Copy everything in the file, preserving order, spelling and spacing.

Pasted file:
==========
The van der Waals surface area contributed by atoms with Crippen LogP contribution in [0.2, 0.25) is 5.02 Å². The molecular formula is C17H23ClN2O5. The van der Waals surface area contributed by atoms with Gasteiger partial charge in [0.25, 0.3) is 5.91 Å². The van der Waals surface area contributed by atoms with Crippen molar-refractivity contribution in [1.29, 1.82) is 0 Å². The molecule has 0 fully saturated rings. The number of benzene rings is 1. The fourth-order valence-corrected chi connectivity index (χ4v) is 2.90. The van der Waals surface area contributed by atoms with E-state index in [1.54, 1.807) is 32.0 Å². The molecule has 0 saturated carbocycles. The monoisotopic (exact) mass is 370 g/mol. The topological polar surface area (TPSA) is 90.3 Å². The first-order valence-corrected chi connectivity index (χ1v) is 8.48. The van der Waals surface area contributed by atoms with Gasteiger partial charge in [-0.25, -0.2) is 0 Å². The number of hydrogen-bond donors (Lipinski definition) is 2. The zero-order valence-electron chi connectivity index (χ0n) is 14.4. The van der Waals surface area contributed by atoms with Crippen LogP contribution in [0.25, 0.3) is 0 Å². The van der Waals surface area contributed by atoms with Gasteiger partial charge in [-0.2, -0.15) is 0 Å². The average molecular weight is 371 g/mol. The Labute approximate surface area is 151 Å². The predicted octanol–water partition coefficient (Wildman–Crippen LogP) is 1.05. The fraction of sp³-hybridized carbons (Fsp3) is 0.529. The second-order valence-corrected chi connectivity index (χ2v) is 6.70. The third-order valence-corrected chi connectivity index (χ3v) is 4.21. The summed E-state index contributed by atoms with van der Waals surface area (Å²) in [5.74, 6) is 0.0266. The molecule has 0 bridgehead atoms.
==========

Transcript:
The van der Waals surface area contributed by atoms with Crippen LogP contribution in [0.2, 0.25) is 5.02 Å². The molecular formula is C17H23ClN2O5. The van der Waals surface area contributed by atoms with Gasteiger partial charge in [0.25, 0.3) is 5.91 Å². The van der Waals surface area contributed by atoms with Crippen molar-refractivity contribution in [1.29, 1.82) is 0 Å². The molecule has 0 fully saturated rings. The number of benzene rings is 1. The fourth-order valence-corrected chi connectivity index (χ4v) is 2.90. The van der Waals surface area contributed by atoms with E-state index in [1.54, 1.807) is 32.0 Å². The molecule has 0 saturated carbocycles. The monoisotopic (exact) mass is 370 g/mol. The topological polar surface area (TPSA) is 90.3 Å². The first-order valence-corrected chi connectivity index (χ1v) is 8.48. The van der Waals surface area contributed by atoms with Gasteiger partial charge in [-0.25, -0.2) is 0 Å². The number of hydrogen-bond donors (Lipinski definition) is 2. The zero-order valence-electron chi connectivity index (χ0n) is 14.4. The van der Waals surface area contributed by atoms with Crippen LogP contribution in [0.25, 0.3) is 0 Å². The van der Waals surface area contributed by atoms with Gasteiger partial charge in [-0.2, -0.15) is 0 Å². The average molecular weight is 371 g/mol. The Labute approximate surface area is 151 Å². The predicted octanol–water partition coefficient (Wildman–Crippen LogP) is 1.05. The fraction of sp³-hybridized carbons (Fsp3) is 0.529. The second-order valence-corrected chi connectivity index (χ2v) is 6.70. The third-order valence-corrected chi connectivity index (χ3v) is 4.21. The summed E-state index contributed by atoms with van der Waals surface area (Å²) in [5.74, 6) is 0.0266. The molecule has 0 bridgehead atoms.